I often think about how I miscarried four babies in 18 months. There is no way I could have had all those babies if they'd lived and been born, but nevertheless all 4 souls were created and are with God. A friend once reminded me we are going to have huge families in heaven! That is quite a thought, isn't it? You haven't lost your little babies. They are waiting. I know you grieved over those souls, and maybe you still wonder 'what if?' But in the meantime you have Joey and Jordy to love and enjoy!

      "And the little babies who died brought us some special graces" God does bring good out of pain.

      Thank you for your comment. God bless!

  2. Beautiful, Sue. I also sometimes imagine what life would've been like if I had given birth to our seven babies who died before birth, but then I have to imagine having different children. Yes, everything is God's perfect timing...

    1. Ellen,

      It is so easy to look back and wonder... We probably wouldn't go back and change anything though because of the gifts we do have.

      I've been wondering about women who haven't had more children after losing babies. That must be so difficult. I can only think that God must give them other blessings. It would be such a suffering to continually want to go back and not be able to.

      Always lovely sharing with you, Ellen!

  3. This is so beautiful. I had a miscarriage back in 2007, and I often try and place my little baby right there where he belonged amoung his siblings. Our little Nicholas is our very own saint in heaven but still very much alive within my heart.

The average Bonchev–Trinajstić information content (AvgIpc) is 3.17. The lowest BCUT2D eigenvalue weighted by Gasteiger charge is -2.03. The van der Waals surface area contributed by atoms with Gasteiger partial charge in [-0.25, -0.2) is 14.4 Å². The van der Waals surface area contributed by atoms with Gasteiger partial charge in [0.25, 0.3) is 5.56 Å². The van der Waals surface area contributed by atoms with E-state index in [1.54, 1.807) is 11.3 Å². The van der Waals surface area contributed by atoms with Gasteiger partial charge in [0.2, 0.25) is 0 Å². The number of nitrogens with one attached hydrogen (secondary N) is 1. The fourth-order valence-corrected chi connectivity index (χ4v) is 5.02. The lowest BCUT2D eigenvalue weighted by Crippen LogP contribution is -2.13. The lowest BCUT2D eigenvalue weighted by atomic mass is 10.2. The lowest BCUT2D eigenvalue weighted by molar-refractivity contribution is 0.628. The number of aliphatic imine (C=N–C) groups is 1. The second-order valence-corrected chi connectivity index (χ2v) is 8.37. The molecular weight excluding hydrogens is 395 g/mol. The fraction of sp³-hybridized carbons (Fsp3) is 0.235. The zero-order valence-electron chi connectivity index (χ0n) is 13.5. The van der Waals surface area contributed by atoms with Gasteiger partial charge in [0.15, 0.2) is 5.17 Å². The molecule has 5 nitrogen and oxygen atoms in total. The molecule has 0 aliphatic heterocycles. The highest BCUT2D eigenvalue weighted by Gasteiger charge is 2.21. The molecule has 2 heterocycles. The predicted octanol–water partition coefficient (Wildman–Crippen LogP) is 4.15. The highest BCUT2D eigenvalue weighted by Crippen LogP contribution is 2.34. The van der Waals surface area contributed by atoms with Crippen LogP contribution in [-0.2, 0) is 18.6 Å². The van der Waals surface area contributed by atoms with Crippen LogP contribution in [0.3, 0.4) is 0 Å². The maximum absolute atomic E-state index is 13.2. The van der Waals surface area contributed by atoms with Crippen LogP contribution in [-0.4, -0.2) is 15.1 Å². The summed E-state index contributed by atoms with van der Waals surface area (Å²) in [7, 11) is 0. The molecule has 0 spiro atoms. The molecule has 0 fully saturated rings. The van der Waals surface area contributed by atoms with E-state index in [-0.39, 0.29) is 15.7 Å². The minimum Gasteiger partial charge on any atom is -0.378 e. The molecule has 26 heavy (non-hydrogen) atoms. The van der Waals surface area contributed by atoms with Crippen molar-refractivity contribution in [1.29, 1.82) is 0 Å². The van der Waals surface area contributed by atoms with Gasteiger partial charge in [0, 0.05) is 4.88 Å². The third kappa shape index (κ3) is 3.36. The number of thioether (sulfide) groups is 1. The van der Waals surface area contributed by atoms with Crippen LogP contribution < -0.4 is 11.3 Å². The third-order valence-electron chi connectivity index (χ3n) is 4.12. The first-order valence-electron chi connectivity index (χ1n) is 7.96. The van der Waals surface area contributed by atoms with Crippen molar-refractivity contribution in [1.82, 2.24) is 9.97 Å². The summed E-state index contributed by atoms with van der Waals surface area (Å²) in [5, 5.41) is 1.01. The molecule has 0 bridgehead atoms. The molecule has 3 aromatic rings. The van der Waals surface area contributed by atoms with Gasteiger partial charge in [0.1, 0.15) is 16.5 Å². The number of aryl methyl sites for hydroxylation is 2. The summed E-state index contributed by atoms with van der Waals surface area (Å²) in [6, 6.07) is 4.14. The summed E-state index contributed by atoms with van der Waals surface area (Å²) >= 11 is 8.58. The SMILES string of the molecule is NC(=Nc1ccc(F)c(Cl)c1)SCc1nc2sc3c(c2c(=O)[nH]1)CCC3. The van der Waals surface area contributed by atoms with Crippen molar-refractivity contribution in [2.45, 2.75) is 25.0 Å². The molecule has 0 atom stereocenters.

1. Amy Caroline,

      I remember you telling me about your own saint in heaven. Yes, our lost children are still very much part of our families. Well intentioned people hope that we will forget with time, so that the pain disappears. They just want us to be happy. But how can we forget when we love? Thank you for sharing little Nicholas!

      God bless!

  4. Beautiful honest article. Thank you.

    1. Colleen,

      We think we are strong and accept God's will, but then sometimes there are moments when we wonder, and we ache all over again. I felt the need to explore those sad feelings when I read that article. By the time I got to the end of writing this story, I realised everything is fine. God has it all in order and I wouldn't go back and change things. Isn't writing wonderful in the way it helps sort things out?

      God bless you.

  5. Hi Sue,

    Loosing Miriam taught me, as a father and a husband, that I was not the one in control. Finding out that she had died and going home to wait for the inevitable was difficult. As a father I wanted to protect my child. As a husband I wanted to protect my wife. I learnt a lot about being a man by this experience. God has a plan and although I don't understand it, I accept it. This made it easier, though still painful, when we lost Carmel.

    I try not to think about what they would be doing now. This is perhaps a coping mechanism but also because if they were born then Jerome and Clement would not be who they are. I look forward to the time when all my family are together.

    Thanks for the post


    1. Gerard,

      Yes, we don't really understand God's plans for our lives but, with time and prayer and refection, we can see how God brings good out of our sufferings. Like you, I learnt that God is in control of my life, and to accept that. We do learn so much from the difficult times of our lives.

      Recently I was thinking about how Andy helped me through all our losses, and how hard it must have been for him to sit by my side and watch me suffer, and be unable to do much but hold my hand. It must be very difficult to be a husband and father, wanting to protect but being unable to deflect the pain away from loved ones. But pain shared is easier to bear, and I think it draws couples closer.

      I also look forward to a time when our family is together! I think there will be indescribable joy.

      It's good to share. Thank you so much for your comment.